You’re not going to convince me otherwise.
Oil and gas exploration: Is “fracking” safe? Finally, the national media is starting to sit up and pay attention to this issue. The contamination of our underground resources cannot continue unchecked. I’m going to contrast two quotations from the article for you:
One, “Despite its widespread use and somewhat mysterious mix, fracturing fluid was deemed in 2004 by the Environmental Protection Agency as safe for the environment and groundwater.”
Two: “In a copy of its Material Safety Data Sheet—which details ingredients, health warnings, fire hazards and more—ZetaFlow contains methanol and two undisclosed ‘proprietary’ compounds. The document also warned that ZetaFlow can be an ‘immediate’ and ‘chronic’ health hazard.”
The EPA, ever vigilant. As useful as when they declared the air quality ‘safe’ after 9/11.
I’ll repeat myself for those who don’t know the story. The oil and gas industry wants to frack here in the Galisteo Basin. Through our precious aquifer - an aquifer that serves thousands. Thousands who cannot be served by any method from Santa Fe City or other municipal water system if things go awry now or in the future. This is high desert. We desperately need more water resources, with more people moving to the area and the potential future consequences of global warming. Some of us are paying some of the highest rates for water in the state already. We need water more than we need the relatively puny amount of locally recoverable oil, an amount that would only drop global oil prices by a fraction of a dollar.
What worries me most is the fact that drilling is beginning to be equated with a jingoistic patriotism in some circles. The Republican Party is trying to build a popular sense of ... should I call it ‘inevitability’? ... to promote and boost drilling initiatives as an ‘easy fix’ for high gas prices. The premise is clearly false, yet the Democrats are not standing against the disinformation. We must redouble our efforts to remind our politicians of the grim realities - realities that oil profits to multinationals and revenue dollars to our local governments will not be sufficient to alleviate.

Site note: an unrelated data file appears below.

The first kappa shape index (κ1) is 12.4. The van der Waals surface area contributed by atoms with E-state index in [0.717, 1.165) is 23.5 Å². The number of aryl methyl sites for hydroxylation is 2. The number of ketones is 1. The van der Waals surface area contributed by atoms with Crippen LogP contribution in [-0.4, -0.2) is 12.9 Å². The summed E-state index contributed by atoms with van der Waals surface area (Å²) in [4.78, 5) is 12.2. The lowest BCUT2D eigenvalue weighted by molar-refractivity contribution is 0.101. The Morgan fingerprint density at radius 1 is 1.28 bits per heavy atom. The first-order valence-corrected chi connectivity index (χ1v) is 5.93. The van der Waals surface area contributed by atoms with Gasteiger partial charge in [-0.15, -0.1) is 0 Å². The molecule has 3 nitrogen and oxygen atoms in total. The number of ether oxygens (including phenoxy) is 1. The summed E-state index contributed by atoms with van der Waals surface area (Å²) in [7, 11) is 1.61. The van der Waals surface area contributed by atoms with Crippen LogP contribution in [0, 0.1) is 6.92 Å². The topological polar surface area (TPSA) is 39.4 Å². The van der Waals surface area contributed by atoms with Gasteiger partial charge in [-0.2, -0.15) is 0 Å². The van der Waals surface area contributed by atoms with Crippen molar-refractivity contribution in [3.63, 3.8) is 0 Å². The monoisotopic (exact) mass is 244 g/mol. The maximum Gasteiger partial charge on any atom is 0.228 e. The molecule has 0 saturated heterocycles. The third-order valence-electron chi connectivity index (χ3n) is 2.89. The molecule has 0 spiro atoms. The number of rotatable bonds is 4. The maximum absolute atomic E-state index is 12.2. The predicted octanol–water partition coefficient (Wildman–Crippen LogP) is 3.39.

Here in the Galisteo Basin, we have one source of water. There should be an outright ban on any extraction processes that could potentially threaten a sole supply now or in the future. PERIOD. As I’ve said before, the State should be mediating a trade of mineral rights for a cut of surface solar and wind generation, in agreement and cooperation with the property owner in appropriate geographic areas. I don’t mean to see anyone done out of their investments.
Oil and gas are yesterday’s technologies, and some want to wallow in the past. It’s a new century. We need to be working for our future.
Boy, this subject gets me all worked up. Thanks for the heads-up, Linda.
Later, related: Orion, The Moral Climate.
I have to decide
whether I’m going to photograph the Native Regalia Contest again this weekend. Means getting up early and standing for almost six hours, without the opportunity for a bathroom break (you’ll lose your spot, never to get good placement again). The low height of the new Plaza bandstand makes taking photos of complete outfits really difficult, not to mention those white canvas tents in the background throwing off exposure. I took a swing by late in the morning last year, and the lighting situation was really difficult. Add to that the increasing number of P&S camera owners who can’t figure out how to turn off their flashes, you have a recipe for few ‘keepers.’
Create 3D images with your camera. Requires both an application and a specific web plug-in to use, so this isn’t something for general use.
Two women, one young, one older, downtown near The Shed restaurant: “Sexy? Look at him, Lisa. Phelps is a goober. Gomer Pyle in swim trunks.” Younger woman: “What’s a Gomer Pile?”